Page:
Reality show contracts have often asked a lot of prospective contestants but clauses in the Junior MasterChef contract have raised eyebrows amongst some sections of media.
The Sydney Morning Herald yesterday noted the Shine Australia contracts authorise an investigation of the employment, medical, government and criminal records of its participants.
”It’s an extraordinary contract,” entertainment lawyer Jules Munro says. ”You have to wonder why anyone would sign it.”
He says the contract includes several ”traps for stage mums and dads. For instance, any material that parents submit to [Shine] to get their kids on screen, like holiday snaps or video of your kids in the school play, then belongs to Shine to be used as they see fit.”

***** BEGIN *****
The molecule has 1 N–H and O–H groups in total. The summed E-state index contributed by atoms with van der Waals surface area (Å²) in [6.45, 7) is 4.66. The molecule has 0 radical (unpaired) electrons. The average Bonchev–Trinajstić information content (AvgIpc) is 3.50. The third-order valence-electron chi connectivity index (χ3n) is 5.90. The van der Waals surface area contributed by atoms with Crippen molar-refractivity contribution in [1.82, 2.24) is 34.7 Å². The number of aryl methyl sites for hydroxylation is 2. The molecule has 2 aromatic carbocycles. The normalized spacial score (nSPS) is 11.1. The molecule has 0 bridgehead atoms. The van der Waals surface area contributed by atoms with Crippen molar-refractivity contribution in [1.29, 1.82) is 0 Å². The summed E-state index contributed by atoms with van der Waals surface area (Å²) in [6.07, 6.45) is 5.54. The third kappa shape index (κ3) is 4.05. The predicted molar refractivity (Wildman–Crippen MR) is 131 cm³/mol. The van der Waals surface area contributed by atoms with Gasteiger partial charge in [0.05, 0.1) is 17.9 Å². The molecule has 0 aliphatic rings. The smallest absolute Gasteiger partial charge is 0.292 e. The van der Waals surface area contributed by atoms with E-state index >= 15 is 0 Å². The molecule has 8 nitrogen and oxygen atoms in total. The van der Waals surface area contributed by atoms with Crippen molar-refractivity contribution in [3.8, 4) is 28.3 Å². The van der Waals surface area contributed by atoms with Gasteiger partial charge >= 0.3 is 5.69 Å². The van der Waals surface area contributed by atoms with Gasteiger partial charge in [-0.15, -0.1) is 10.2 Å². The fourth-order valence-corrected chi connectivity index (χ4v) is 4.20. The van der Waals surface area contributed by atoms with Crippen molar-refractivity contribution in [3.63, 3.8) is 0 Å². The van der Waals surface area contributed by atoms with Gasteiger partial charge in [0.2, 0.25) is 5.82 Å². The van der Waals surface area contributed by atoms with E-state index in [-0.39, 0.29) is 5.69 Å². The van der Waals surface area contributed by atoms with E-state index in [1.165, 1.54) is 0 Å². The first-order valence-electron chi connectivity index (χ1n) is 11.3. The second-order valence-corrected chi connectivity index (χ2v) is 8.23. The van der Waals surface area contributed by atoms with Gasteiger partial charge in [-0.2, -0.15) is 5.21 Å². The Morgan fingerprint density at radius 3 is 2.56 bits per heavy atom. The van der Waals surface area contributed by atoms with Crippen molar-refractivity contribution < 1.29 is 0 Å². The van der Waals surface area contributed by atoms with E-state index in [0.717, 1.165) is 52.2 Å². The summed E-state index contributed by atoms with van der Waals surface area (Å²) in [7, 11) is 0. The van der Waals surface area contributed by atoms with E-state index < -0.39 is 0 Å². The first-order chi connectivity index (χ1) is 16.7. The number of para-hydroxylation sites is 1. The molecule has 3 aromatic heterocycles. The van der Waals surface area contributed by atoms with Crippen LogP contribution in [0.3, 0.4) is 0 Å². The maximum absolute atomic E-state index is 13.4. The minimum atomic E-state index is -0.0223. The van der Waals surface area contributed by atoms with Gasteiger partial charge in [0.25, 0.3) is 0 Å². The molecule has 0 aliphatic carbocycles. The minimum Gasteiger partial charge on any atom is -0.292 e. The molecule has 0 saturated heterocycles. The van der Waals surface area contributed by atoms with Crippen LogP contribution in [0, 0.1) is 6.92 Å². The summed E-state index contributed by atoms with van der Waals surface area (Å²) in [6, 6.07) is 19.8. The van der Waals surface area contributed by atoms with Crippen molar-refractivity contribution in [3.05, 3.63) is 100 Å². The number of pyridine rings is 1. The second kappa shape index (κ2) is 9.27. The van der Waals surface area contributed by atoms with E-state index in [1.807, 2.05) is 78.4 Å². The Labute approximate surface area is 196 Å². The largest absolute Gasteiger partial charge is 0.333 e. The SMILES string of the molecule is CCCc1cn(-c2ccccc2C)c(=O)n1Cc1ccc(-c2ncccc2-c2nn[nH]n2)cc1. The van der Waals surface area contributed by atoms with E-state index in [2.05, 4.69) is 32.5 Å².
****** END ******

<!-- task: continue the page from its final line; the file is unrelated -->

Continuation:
Parents who sign the contract are also ”authorising these people to go snooping into you and your kid’s private lives, with no undertaking to keep the sensitive stuff confidential. [Shine] can hang onto it for however long they want and use it for a tremendously broad range of uses.”
A spokeswoman for Shine said the contract is ”in line with the usual terms of participant releases for similar shows”, and that it exists to protect both participants and producers.
Last year parents involved in the show were largely complimentary about the duty of care shown by Shine Australia.
“We made sure they were looked after and had a great time. They didn’t work long hours, so for them it was the ride of a lifetime being on the show they loved,” judge Anna Gare told TV Tonight.
“There were lots of safety people on board. So you’d have one person on the end of each bench just to make sure they didn’t forget to turn the pan handle around, or forget to turn off their stove, or watch them when they were cutting and chatting at the same time.”
But that’s production. First they have to sign on the dotted line.